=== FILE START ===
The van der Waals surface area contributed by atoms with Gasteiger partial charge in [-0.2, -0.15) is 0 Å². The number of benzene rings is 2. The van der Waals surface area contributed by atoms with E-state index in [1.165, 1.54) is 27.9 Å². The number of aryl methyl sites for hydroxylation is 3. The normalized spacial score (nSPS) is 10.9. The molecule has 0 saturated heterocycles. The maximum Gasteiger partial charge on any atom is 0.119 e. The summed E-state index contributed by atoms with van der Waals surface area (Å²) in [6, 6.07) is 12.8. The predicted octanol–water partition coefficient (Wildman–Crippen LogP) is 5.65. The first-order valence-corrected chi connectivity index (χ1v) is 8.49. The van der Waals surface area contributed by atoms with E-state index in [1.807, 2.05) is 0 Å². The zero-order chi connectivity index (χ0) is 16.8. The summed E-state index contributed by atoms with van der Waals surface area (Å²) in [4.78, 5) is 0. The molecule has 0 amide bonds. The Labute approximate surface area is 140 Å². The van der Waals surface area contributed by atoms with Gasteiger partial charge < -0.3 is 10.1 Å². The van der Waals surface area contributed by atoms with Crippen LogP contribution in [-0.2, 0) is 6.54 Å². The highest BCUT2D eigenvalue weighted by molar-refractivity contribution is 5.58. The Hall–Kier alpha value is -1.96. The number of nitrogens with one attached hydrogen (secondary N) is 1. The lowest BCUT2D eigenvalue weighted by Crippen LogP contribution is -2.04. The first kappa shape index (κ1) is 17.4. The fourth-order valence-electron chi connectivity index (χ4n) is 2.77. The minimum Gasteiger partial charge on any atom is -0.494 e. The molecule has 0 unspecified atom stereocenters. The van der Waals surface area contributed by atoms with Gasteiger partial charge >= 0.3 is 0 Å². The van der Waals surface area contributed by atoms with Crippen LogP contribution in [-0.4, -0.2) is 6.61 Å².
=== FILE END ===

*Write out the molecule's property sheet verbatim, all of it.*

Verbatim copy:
The van der Waals surface area contributed by atoms with Gasteiger partial charge in [-0.2, -0.15) is 0 Å². The number of benzene rings is 2. The van der Waals surface area contributed by atoms with E-state index in [1.165, 1.54) is 27.9 Å². The number of aryl methyl sites for hydroxylation is 3. The normalized spacial score (nSPS) is 10.9. The molecule has 0 saturated heterocycles. The maximum Gasteiger partial charge on any atom is 0.119 e. The summed E-state index contributed by atoms with van der Waals surface area (Å²) in [6, 6.07) is 12.8. The predicted octanol–water partition coefficient (Wildman–Crippen LogP) is 5.65. The first-order valence-corrected chi connectivity index (χ1v) is 8.49. The van der Waals surface area contributed by atoms with E-state index in [1.807, 2.05) is 0 Å². The zero-order chi connectivity index (χ0) is 16.8. The summed E-state index contributed by atoms with van der Waals surface area (Å²) in [4.78, 5) is 0. The molecule has 0 amide bonds. The Labute approximate surface area is 140 Å². The van der Waals surface area contributed by atoms with Gasteiger partial charge < -0.3 is 10.1 Å². The van der Waals surface area contributed by atoms with Crippen LogP contribution in [-0.2, 0) is 6.54 Å². The highest BCUT2D eigenvalue weighted by molar-refractivity contribution is 5.58. The Hall–Kier alpha value is -1.96. The number of nitrogens with one attached hydrogen (secondary N) is 1. The lowest BCUT2D eigenvalue weighted by Crippen LogP contribution is -2.04. The first kappa shape index (κ1) is 17.4. The fourth-order valence-electron chi connectivity index (χ4n) is 2.77. The minimum Gasteiger partial charge on any atom is -0.494 e. The molecule has 0 unspecified atom stereocenters. The van der Waals surface area contributed by atoms with Gasteiger partial charge >= 0.3 is 0 Å². The van der Waals surface area contributed by atoms with Crippen LogP contribution in [-0.4, -0.2) is 6.61 Å².